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As maternal mortality ratios have declined globally, there have been accompanying shifts in the leading causes of maternal deaths, resulting in a higher proportion of maternal mortality due to preeclampsia. Preeclampsia and eclampsia (PE/E) are now receiving focused attention from donors, governments and providers to further reduce maternal and newborn mortality. Achieving Millennium Development Goal (MDG) 4 (reducing maternal mortality) and MDG5 (reducing child mortality) are going to be largely dependent on comprehensive and innovative programs to address PE/E as public health priorities.
For the last two years, the Preeclampsia Foundation has been an invited participant in the Technical Working Group on Pre-Eclampsia/Eclampsia, sponsored by USAID-funded Maternal and Child Health Integrated Program (MCHIP). This Pre-Eclampsia/Eclampsia: Prevention, Detection and Management toolkit was the resulting product. It reflects contributions from many donors, agencies, associations, academic institutions and organizations which have identified preeclampsia and eclampsia as a priority-and contribute in different ways to addressing it. The purpose of this toolkit is to collect and package resources that are useful to country programs for developing, implementing, monitoring and scaling up maternal health-related interventions at various levels.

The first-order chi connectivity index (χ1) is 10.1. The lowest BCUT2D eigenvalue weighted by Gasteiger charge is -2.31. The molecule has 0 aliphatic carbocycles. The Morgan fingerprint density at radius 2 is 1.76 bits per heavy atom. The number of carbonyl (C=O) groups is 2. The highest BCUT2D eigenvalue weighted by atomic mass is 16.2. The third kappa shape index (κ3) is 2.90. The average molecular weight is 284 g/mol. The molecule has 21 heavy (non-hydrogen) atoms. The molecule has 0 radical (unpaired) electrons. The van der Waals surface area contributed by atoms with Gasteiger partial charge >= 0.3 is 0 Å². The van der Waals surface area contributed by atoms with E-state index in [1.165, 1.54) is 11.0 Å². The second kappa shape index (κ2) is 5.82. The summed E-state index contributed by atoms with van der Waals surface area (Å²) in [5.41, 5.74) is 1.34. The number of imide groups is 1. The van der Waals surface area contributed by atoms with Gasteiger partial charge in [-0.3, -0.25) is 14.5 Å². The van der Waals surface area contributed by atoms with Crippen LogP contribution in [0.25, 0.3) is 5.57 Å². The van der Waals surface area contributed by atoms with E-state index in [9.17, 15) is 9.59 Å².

As an aside, in the global health community, the term eclampsia is often used to define the problematic hypertensive disorders of pregnancy, primarily because its prevalence is so much greater in the developing world. To be clear, maternal mortality and morbidity rates are just as affected by preeclampsia (i.e., without the eclampsia-defining seizures).
In addition to presenting to and participating in the larger task force meetings, the Preeclampsia Foundation contributed to a working group on community interventions, one of five working groups addressing the various challenges facing PE/E. The result was this 1-page guidance, summarizing a comprehensive review of current literature on preeclampsia patient education studies and making recommendations for the creation of an educational product. Pictorial cards serve an important function of increasing pregnant women's awareness of symptoms that could lead to preeclampsia and taking appropriate action ahead of time. Women who had the pictures and information explained to them by a health care provider had a higher success rate of retaining the information provided, particularly those who subsequently shared it with a husband or mother.
Details to be published soon-
CME Event at University of Tennessee at Chattanooga-February 2015